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Shhhhh, Whisper Number Volume Getting Loud

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Whisper numbers are a weird animal on Wall Street, especially when you're talking high profile earnings reports like Google,Apple,Yahoo,Microsoft, Intel and so many others.

Believe me, I know what I'm talking about because as a financial reporter at a major financial news outlet, I sit squarely between two competing camps of whisper number rivals: EarningsWhisper.comand WhisperNumber.com.

Coke and Pepsi, HD DVD vs. Blu-ray, Fox Business and CNBC, and these two websites. Rivalries don't get bigger or more bitter than these. EarningsWhisper bills itself as the Street's "only major provider of REAL earnings whisper numbers," and "proven by independent research to be the most accurate source for earnings estimates, and more importantly, have been proven to affect short-term prices more than consensus earnings estimates." WhisperNumber.com has been around since 1998, six months before EarningsWhisper, with tens of thousands of registered members and says it is the more accurate source of this kind of data.

Why the controversy? Both camps claim an almost insider knowledge of Wall Street's "real" expectations, despite published consensus numbers that might show something different. Whisper numbers, such that they are, are an imperfect science that rely almost as much on "feelings" and "emotions" and investor opinions surrounding a company as they do on the more black-and-white, cut and dry channel checks, market research and executive commentary Wall Street analysts use.

This has come up recently because last week I included whisper number data in some of my earnings coverage of Intel, eBay and Google. The numbers I used came from WhisperNumber.com, and the folks at EarningsWhisper fired off an angry note to me, questioning the integrity of my coverage, calling it "misinformation," and "incorrect." Which of course I take issue with.

WhisperNumber gets its data from its 50,000 subscribers, and then comes up with an expectation -- a whisper -- of what real investors "actually" expect, versus the published consensus number the Street is looking for. Sometimes they're the same, but mostly they're not. WhisperNumber's John Scherr tells me he gets expectations from individual investors, his software trolls message boards, press coverage, chat rooms, and takes into account the opinions of visitors coming to the site who can add their voice to data. Whisper numbers are typically the numbers investors are actually looking for and whispernumber.com says it gets its numbers from those investors.

Earningswhisper's Shannon Puls says her site has 150,000 subscribers, and says the site cold calls analysts, reads every earnings preview and published research reports, regularly checks in with regular traders, quoting analyst names and companies when possible "for transparency." She takes the Intel news as the best example of just how wrong WhisperNumber was. WhisperNumber said the Intel whisper was 28 cents, and when the company reported 25 cents, shares actually went up, Puls wrote me, adding that Intel's better than expected guidance lifted shares. Not the whisper number.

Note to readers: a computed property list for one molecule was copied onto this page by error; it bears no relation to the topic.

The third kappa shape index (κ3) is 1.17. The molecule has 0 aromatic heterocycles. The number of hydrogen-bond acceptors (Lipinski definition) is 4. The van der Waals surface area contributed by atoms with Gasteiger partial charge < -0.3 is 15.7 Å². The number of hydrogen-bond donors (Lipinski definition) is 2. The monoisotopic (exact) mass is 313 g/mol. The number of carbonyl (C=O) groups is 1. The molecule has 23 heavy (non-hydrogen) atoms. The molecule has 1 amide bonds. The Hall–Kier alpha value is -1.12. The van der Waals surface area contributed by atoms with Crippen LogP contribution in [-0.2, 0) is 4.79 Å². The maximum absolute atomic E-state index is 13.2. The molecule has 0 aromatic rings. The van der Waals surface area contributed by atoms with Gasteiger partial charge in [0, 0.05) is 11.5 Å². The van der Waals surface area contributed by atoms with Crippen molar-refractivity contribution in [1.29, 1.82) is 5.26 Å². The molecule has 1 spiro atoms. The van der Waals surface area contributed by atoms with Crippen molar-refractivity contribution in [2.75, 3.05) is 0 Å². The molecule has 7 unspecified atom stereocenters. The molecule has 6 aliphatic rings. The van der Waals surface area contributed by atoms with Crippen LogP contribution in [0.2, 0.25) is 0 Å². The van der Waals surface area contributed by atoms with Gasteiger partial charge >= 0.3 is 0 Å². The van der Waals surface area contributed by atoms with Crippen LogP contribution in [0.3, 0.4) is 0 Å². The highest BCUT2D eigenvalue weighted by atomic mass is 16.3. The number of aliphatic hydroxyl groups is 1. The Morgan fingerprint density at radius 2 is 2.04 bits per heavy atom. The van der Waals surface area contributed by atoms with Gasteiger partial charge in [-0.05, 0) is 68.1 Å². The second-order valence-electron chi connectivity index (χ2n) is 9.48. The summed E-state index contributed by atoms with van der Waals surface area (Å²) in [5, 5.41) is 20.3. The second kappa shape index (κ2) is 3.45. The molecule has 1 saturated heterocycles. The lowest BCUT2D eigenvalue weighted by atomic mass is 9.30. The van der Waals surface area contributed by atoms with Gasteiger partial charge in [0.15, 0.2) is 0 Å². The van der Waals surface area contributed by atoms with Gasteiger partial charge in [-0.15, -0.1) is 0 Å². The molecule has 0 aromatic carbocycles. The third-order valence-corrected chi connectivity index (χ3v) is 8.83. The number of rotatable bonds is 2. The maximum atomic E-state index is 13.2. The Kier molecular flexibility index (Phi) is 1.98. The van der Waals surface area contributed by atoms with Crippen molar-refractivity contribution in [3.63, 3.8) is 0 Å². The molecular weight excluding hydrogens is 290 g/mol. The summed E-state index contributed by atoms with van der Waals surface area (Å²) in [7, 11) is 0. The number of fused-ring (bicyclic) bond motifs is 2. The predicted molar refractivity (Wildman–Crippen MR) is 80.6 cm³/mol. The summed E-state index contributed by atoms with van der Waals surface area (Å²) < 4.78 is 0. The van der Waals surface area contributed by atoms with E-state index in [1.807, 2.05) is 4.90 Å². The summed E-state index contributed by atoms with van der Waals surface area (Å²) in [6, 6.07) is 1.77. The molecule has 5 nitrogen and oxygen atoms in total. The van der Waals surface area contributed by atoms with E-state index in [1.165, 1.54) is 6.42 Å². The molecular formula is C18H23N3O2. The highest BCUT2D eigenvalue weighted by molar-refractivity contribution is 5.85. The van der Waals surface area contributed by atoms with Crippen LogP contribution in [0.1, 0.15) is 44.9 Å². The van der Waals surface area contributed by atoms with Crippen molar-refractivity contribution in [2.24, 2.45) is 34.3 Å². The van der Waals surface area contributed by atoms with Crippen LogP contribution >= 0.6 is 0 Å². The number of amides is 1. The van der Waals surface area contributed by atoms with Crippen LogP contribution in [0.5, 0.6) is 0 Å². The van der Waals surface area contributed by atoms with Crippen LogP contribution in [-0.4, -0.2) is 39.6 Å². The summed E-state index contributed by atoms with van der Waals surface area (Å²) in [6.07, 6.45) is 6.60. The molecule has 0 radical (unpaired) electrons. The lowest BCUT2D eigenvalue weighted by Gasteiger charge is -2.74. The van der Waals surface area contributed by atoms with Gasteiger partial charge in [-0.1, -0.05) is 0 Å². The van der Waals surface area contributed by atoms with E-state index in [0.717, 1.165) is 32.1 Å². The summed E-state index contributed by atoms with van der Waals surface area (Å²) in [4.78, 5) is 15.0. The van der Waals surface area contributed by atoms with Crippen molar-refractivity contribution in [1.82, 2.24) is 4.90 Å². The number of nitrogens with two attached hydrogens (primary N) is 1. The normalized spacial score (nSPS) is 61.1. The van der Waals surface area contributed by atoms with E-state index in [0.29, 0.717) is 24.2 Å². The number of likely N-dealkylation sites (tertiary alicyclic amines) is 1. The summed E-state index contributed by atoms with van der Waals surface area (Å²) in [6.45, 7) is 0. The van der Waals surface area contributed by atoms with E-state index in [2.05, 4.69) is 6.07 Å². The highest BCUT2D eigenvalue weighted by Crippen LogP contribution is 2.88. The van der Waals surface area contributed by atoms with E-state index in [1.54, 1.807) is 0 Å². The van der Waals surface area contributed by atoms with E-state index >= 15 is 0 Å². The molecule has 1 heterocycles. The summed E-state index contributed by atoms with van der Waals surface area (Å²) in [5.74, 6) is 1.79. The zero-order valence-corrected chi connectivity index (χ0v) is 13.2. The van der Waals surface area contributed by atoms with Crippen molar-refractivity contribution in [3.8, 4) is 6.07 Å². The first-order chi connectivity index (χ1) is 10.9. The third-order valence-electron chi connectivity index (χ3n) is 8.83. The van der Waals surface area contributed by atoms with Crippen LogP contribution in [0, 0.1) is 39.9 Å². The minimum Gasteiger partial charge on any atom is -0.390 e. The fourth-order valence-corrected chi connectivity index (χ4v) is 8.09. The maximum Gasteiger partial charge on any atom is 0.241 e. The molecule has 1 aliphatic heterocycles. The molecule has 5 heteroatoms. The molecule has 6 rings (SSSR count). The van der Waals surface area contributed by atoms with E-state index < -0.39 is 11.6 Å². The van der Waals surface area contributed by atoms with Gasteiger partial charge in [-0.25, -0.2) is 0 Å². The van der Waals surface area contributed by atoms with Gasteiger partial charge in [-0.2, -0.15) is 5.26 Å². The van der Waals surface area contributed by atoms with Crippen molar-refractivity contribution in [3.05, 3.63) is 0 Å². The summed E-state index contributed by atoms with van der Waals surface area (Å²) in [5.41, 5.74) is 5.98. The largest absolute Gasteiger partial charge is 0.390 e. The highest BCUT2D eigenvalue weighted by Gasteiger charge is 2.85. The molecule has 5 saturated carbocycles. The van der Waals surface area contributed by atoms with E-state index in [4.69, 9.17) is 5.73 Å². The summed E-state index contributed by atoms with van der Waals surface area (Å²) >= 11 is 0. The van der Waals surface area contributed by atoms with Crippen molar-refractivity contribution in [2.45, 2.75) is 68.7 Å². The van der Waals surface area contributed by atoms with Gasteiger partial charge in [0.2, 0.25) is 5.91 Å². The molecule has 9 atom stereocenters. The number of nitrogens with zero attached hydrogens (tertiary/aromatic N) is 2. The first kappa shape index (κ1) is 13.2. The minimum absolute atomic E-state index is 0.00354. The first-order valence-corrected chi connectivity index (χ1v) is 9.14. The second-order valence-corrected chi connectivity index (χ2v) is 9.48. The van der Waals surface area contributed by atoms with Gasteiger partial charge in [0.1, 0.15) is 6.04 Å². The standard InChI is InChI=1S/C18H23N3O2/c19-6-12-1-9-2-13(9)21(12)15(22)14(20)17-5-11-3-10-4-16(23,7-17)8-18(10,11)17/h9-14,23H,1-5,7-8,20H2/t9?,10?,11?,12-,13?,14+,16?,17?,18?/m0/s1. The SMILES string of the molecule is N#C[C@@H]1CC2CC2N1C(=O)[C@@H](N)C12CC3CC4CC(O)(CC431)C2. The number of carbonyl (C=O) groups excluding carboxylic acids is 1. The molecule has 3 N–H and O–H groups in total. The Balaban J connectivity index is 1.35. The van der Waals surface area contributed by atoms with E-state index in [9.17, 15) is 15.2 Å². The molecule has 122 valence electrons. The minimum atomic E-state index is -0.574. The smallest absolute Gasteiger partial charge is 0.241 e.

She also hit me for citing WhisperNumber's 40 cent number for eBay, a penny above consensus. Yet EarningsWhisper pointed out that there would be an additional two pennies from favorable currencies. When the company beat by 3 cents, as EarningsWhisper projected, shares went down because the company failed to meet Street guidance expectations. eBay shares declined because the company's core auction business and active new users failed to see any noticeable gains. EarningsWhisper or WhisperNumber aside, as you can see, there's plenty of room for opinion to play a big role here.

Puls' argument weakens when talking about Apple, since WhisperNumber is looking for $1.08. She tells me to call around and talk to analysts, "like we do, and ask them what they expect." Thomson, for one, says the consensus -- the average -- is $1.07. By definition, some analysts are above. Some below. And some right on. And if it's helpful, Andy Neff at Bear Stearns and Mike Abramsky at RBC Capital are both at $1.08. I've seen as high as $1.18. The range is 94 cents to $1.18. Starmine, by the way, another of the "consensus" providers, at $1.09, which is an even bigger upside than WhisperNumber.com's potential upside.

Meantime, I get email periodically from those of you wondering about whisper numbers and why I choose one site over another. I'm hoping to get data from both and I'd be more than happy to include numbers from each. A word to the wise investor: Consider the source, understand the data, ask where it's coming from, and make an informed choice. I report these numbers because they're "out there," being discussed. Both sites offer interesting data. Who to believe, when, and how deeply is up to you, the savvy, knowledgeable investor.

Questions? Comments? TechCheck@cnbc.com